Placement & Professionalization

Placement

First, and foremost, we want our PhDs to be well prepared for successful academic careers at major research universities. This is reflected in the strong research focus of the required curriculum and in the high level of professional mentoring we provide through research collaboration, teaching activities, and professionalization seminars. It is also evidenced in our to ability to successfully place program graduates in tenure-track positions at doctoral institutions. Tangible evidence of our success is manifested by the placement of our PhDs in tenure-track positions at excellent institutions, such as the University of Kentucky, the University of Pittsburgh, the University of Georgia, University of Connecticut, University of Louisville, and University of Mississippi.

Although the primary focus of the MSU Department of Political Science is on academic research, we do recognize that many students are also interested in employment at teaching institutions, in governmental offices, and in other, more applied settings. Our doctoral program has plenty of flexibility to meet the needs of this important student constituency and program graduates have successfully obtained positions at liberal arts colleges, regional universities, and in state and federal government. Interest in these alternative career paths varies across subfields, but the job placement rates for our PhD graduates in these settings are excellent.

To see a comprehensive list of our PhD Alumni, see http://polisci.msu.edu/phd-alumni/

Professionalization

The department offers a variety of opportunities for graduate student professionalization. Preparing students for conferences, teaching, and the job market is a top priority, and while much of this takes place within the classroom, much more is offered in informal settings throughout the graduate student’s career at MSU.

The department organizes frequent professionalization seminars and workshops on Friday afternoons, typically once a month during the academic year. These Friday luncheons are where students and faculty discuss some of the most important norms and standards in the discipline, and these typically coincide with upcoming conference deadlines, job talks, or other professional events. Some recent examples include:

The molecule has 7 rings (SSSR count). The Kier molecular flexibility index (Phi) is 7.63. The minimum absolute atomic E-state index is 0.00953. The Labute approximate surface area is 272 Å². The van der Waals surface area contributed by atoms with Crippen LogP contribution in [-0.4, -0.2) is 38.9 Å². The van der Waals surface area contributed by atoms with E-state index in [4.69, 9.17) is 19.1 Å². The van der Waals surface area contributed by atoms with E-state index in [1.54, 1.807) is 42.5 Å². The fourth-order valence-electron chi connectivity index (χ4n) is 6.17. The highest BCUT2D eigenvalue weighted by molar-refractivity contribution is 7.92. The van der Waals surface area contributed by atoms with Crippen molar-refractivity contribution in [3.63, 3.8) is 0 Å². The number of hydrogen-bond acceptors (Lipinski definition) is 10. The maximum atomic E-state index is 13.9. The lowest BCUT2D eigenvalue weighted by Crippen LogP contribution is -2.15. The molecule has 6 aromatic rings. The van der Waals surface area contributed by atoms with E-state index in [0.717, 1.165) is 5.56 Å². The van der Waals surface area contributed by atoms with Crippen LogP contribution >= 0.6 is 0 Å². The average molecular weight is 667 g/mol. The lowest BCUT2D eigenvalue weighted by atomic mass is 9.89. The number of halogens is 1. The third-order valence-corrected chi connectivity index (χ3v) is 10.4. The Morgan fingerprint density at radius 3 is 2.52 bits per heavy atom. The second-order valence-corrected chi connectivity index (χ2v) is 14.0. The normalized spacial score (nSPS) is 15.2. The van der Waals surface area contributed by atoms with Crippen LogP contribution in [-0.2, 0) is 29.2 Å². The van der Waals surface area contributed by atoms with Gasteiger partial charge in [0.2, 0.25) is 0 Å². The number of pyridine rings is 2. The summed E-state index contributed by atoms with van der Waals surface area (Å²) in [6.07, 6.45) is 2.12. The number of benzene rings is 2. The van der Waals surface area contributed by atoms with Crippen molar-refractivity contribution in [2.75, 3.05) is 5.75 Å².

• Preparing for the Academic Job Market: A Timeline (in Reverse) – Josh Sapotichne
  • 10+1 Tips for Professional Conference and Job Talks – Eric Gonzalez Juenke

On alternate Fridays during the academic year, students are given the opportunity to see research presentations by department faculty, as well as talks given by faculty visiting from other universities. Some recent and upcoming examples include:

  • “Opening the Partisan Mind? Self-affirmation and factual misperceptions about politics.” – Brendan Nyhan, Dartmouth College
  • “Forum Shopping for the Best Adjudicator: Conflict Management and the United Nations Convention on the Law of the Sea (UNCLOS).” – Sarah Mitchell, University of Iowa
  • “The Social Contagion Model: Exploring the Role of Public Opinion on the Diffusion of Anti-Smoking Legislation across the American States.” – Julia Pacheco, Robert Wood Johnson Scholar, University of Michigan
  • “Is There a Culture War? Heterogeneous Value Choices and American Public Opinion.” – Bill Jacoby, Michigan State University

The department also organizes and supports practice conference and job talks prepared by graduate students. In the spring, students who are presenting at the Midwest or other conferences are provided a large faculty and graduate student audience to practice their presentations, get feedback, and respond to comments in a lively and informal setting.

The department is committed to providing the most up-to-date and relevant resources for our graduate students throughout their time in the program.